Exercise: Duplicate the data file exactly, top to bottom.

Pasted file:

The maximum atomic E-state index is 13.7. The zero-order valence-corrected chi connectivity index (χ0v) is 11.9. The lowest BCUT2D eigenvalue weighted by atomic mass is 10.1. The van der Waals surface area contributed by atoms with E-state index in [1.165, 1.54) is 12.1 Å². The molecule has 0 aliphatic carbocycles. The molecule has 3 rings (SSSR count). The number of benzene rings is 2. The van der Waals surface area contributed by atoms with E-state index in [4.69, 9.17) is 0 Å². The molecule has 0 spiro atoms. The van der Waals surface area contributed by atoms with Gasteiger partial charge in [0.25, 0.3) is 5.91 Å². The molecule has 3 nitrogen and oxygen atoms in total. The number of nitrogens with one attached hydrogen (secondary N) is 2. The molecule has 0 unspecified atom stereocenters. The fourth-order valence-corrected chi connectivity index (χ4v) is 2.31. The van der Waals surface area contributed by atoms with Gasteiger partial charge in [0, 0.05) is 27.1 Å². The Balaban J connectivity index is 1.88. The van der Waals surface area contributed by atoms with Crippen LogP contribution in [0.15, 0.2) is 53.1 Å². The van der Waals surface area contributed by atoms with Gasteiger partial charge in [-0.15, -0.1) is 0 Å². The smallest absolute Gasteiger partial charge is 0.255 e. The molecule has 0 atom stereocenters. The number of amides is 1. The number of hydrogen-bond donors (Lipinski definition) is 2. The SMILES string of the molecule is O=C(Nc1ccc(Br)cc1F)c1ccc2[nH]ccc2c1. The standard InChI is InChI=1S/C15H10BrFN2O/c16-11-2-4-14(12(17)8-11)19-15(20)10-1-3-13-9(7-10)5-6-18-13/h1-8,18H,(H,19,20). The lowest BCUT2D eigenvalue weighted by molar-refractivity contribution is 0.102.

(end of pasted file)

The maximum atomic E-state index is 13.7. The zero-order valence-corrected chi connectivity index (χ0v) is 11.9. The lowest BCUT2D eigenvalue weighted by atomic mass is 10.1. The van der Waals surface area contributed by atoms with E-state index in [1.165, 1.54) is 12.1 Å². The molecule has 0 aliphatic carbocycles. The molecule has 3 rings (SSSR count). The number of benzene rings is 2. The van der Waals surface area contributed by atoms with E-state index in [4.69, 9.17) is 0 Å². The molecule has 0 spiro atoms. The van der Waals surface area contributed by atoms with Gasteiger partial charge in [0.25, 0.3) is 5.91 Å². The molecule has 3 nitrogen and oxygen atoms in total. The number of nitrogens with one attached hydrogen (secondary N) is 2. The molecule has 0 unspecified atom stereocenters. The fourth-order valence-corrected chi connectivity index (χ4v) is 2.31. The van der Waals surface area contributed by atoms with Gasteiger partial charge in [0, 0.05) is 27.1 Å². The Balaban J connectivity index is 1.88. The van der Waals surface area contributed by atoms with Crippen LogP contribution in [0.15, 0.2) is 53.1 Å². The van der Waals surface area contributed by atoms with Gasteiger partial charge in [-0.15, -0.1) is 0 Å². The smallest absolute Gasteiger partial charge is 0.255 e. The molecule has 0 atom stereocenters. The number of amides is 1. The number of hydrogen-bond donors (Lipinski definition) is 2. The SMILES string of the molecule is O=C(Nc1ccc(Br)cc1F)c1ccc2[nH]ccc2c1. The standard InChI is InChI=1S/C15H10BrFN2O/c16-11-2-4-14(12(17)8-11)19-15(20)10-1-3-13-9(7-10)5-6-18-13/h1-8,18H,(H,19,20). The lowest BCUT2D eigenvalue weighted by molar-refractivity contribution is 0.102.